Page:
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Aamby Valley, foreign properties not on auction block: Sahara
Mumbai : The Sahara Group on Tuesday said that its Aamby Valley City project in Pune district, Mumbai's Hotel Sahara Star, its foreign and other properties were not in the list of 86 properties pertaining to the Sahara-SEBI case in the Supreme Court.
 
In a statement issued here, the company said the Supreme Court had directed Securities and Exchange Board of India (SEBI) to take inputs and consult with the Sahara Group while selling its properties.
 
The company said on Tuesday it had completed the payment of Rs.5,000 crore in cash component whereas only Rs.5,000 crore bank guarantee component remained to be complied with.
 
The Supreme Court on Tuesday paved the way for markets regulator SEBI to sell 86 properties of Subrata Roy-led Sahara group, worth an estimated Rs.40,000 crore, giving hope to tens of thousands of investors who put their money in its various schemes.
 
The directions from a bench of Chief Justice T.S. Thakur, Justice Anil R. Dave and Justice A.K. Sikri came after it found that the Sahara group was yet to mobilise Rs.10,000 crore for bail to secure the release of its head Subrata Roy, lodged in the Tihar jail since March 2014.
 
Disclaimer: Information, facts or opinions expressed in this news article are presented as sourced from IANS and do not reflect views of Moneylife and hence Moneylife is not responsible or liable for the same. As a source and news provider, IANS is responsible for accuracy, completeness, suitability and validity of any information in this article.

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Sun Pharma acquires 14 drug brands from Novartis in Japan
Chennai : In a $293 million cash deal India's Sun Pharmaceutical Industries Ltd. has agreed to buy 14 established prescription brands from Novartis AG and Novartis Pharma AG in Japan, the Indian company said.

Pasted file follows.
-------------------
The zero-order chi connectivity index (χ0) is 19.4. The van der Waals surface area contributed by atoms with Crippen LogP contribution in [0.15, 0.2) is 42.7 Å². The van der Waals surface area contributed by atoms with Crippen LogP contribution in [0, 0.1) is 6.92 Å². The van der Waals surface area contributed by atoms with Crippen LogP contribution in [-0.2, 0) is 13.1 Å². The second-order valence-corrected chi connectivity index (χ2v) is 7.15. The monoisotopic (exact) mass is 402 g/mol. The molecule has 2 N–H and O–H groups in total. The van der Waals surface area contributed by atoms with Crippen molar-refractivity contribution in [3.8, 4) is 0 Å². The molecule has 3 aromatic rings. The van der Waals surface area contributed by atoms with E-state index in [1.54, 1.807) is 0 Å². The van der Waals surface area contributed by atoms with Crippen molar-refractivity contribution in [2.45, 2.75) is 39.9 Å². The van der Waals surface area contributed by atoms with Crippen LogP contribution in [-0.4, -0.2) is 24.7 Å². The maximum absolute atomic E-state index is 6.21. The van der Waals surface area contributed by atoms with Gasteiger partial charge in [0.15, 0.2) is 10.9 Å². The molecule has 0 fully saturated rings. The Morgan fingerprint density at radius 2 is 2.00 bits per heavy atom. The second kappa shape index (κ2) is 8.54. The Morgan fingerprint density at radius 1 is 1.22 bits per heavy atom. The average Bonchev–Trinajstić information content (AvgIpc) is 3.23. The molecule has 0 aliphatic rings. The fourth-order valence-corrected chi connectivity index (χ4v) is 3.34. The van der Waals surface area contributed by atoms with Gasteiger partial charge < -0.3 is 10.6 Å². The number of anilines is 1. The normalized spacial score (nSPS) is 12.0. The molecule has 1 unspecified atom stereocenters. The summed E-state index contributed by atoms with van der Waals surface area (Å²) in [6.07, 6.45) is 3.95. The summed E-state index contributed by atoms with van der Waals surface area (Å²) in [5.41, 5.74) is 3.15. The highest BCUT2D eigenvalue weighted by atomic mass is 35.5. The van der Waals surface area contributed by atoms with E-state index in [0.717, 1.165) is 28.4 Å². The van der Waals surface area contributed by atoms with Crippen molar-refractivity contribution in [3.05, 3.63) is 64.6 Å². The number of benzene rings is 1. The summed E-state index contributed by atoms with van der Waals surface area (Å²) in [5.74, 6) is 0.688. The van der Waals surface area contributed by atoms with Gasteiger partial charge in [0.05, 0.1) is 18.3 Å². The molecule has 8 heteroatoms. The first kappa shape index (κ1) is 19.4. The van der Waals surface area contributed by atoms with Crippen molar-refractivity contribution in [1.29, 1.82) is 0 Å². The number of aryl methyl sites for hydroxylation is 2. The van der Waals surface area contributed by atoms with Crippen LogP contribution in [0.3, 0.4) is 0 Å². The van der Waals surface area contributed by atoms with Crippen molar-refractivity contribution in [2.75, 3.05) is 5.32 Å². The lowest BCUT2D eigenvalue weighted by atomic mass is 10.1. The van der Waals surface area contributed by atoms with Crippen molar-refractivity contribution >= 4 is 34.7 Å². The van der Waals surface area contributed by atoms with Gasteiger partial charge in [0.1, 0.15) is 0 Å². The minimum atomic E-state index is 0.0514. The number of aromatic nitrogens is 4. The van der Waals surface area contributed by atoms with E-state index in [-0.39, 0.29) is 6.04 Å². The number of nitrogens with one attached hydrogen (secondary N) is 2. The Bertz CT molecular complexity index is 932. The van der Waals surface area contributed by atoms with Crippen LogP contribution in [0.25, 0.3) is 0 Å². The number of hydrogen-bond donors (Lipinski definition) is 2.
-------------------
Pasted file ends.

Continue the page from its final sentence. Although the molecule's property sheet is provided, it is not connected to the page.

In a statement issued late Tuesday the company said that a wholly-owned subsidiary of Sun Pharma will acquire the portfolio consisting of 14 established prescription brands from Novartis for a cash consideration of $293 million.
 
"These brands have combined annualised revenues of approximately $160 million and address medical conditions across several therapeutic areas," the company said.
 
"Under the terms of the agreements, Novartis will continue to distribute these brands, for a certain period, pending transfer of all marketing authorisations to Sun Pharma's subsidiary."
 
The acquired brands will be marketed by a reliable and established local marketing partner under the Sun Pharma label. The partner will also be responsible for distribution of the brands.
 
"Japan is a market of strategic interest for us. This acquisition marks Sun Pharma's foray into the Japanese prescription market and provides us an opportunity to build a larger product portfolio in the future," Dilip Shanghvi, managing director, Sun Pharma was quoted as saying in the statement.
 
As per the December-2015 IMS Data, the size of the Japanese pharmaceutical market was estimated at $73 billion, accounting for over seven percent of the $1 trillion global pharmaceutical market.
 
Disclaimer: Information, facts or opinions expressed in this news article are presented as sourced from IANS and do not reflect views of Moneylife and hence Moneylife is not responsible or liable for the same. As a source and news provider, IANS is responsible for accuracy, completeness, suitability and validity of any information in this article.